On June 4 the worldwide board of directors of the International Advertising Association will meet in Amsterdam to vote on an issue of considerable importance to Europe’s advertising industry.
After considering presentations from three regions, it will decide where to hold the IAA’s Millennium World Advertising Congress. The three shortlisted cities are London, representing Europe, New York for North America and Tel Aviv for the Middle East.
Host city selection for an advertising conference is not usually the sort of issue to provoke strong feelings. But in this case the final choice will be of genuine significance to the international advertising community. Inevitably, the winning city will become the focus of global attention at a crucially important time in the development of the global communications industry. It is therefore of paramount importance that host city selection is guided by the central need to pick the region best placed to highlight the key challenges that will affect our industry into the next millennium.
There are many minor issues that one might expect the IAA’s directors to consider when reaching their decision. They will want to select a location that appeals to a global audience so that the conference is representative of the international advertising community. They will also consider issues such as transportation, accommodation, available conference facilities and time-zones.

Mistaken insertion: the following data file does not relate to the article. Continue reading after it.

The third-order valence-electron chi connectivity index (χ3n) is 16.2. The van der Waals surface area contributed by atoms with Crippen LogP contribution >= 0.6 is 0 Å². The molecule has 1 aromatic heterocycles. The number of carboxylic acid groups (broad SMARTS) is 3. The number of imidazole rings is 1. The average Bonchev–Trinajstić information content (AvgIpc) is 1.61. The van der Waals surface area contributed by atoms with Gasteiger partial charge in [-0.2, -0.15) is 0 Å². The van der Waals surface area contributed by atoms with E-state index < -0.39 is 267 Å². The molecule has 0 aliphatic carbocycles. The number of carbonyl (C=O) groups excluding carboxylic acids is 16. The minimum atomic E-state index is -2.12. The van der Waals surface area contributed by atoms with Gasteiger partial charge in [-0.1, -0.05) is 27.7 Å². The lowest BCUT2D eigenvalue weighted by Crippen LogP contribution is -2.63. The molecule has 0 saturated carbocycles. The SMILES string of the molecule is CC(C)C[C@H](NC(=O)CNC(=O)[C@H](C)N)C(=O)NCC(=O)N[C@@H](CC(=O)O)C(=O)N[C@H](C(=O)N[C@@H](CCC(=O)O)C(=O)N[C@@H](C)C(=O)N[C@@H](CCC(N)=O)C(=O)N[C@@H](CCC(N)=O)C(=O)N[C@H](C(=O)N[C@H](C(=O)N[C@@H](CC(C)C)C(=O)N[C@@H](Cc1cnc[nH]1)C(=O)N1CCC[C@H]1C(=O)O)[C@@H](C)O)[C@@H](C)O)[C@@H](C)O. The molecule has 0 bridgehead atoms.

But the most important question they will have to ask themselves is which region offers an advertising environment that will provide the greatest insight into what the future holds for the international advertising community.
By this criterion, there can be little doubt that Europe offers the most compelling case for hosting IAA 2000. In representing the European bid, London remains pre-eminent as a centre for co-ordinating international campaigns and London’s advertising industry is booming in terms of creativity.
London is ahead of the rest of the world as a centre for media planning technology and in strategic media planning across markets. Led by the Scandinavian countries, Europe is also at the forefront of the new media revolution.
More broadly, Europe’s advertising industry is going through a period of great change.
Notably, the issues raised by changing political and economic conditions in Western Europe and the development of emerging markets in Central and Eastern regions provide valuable insights into the changes that lie ahead for international advertisers.
For these reasons, London offers a number of important advantages over the rival bids if the aim of the Millennium Congress is to highlight the major international communications issues of the future.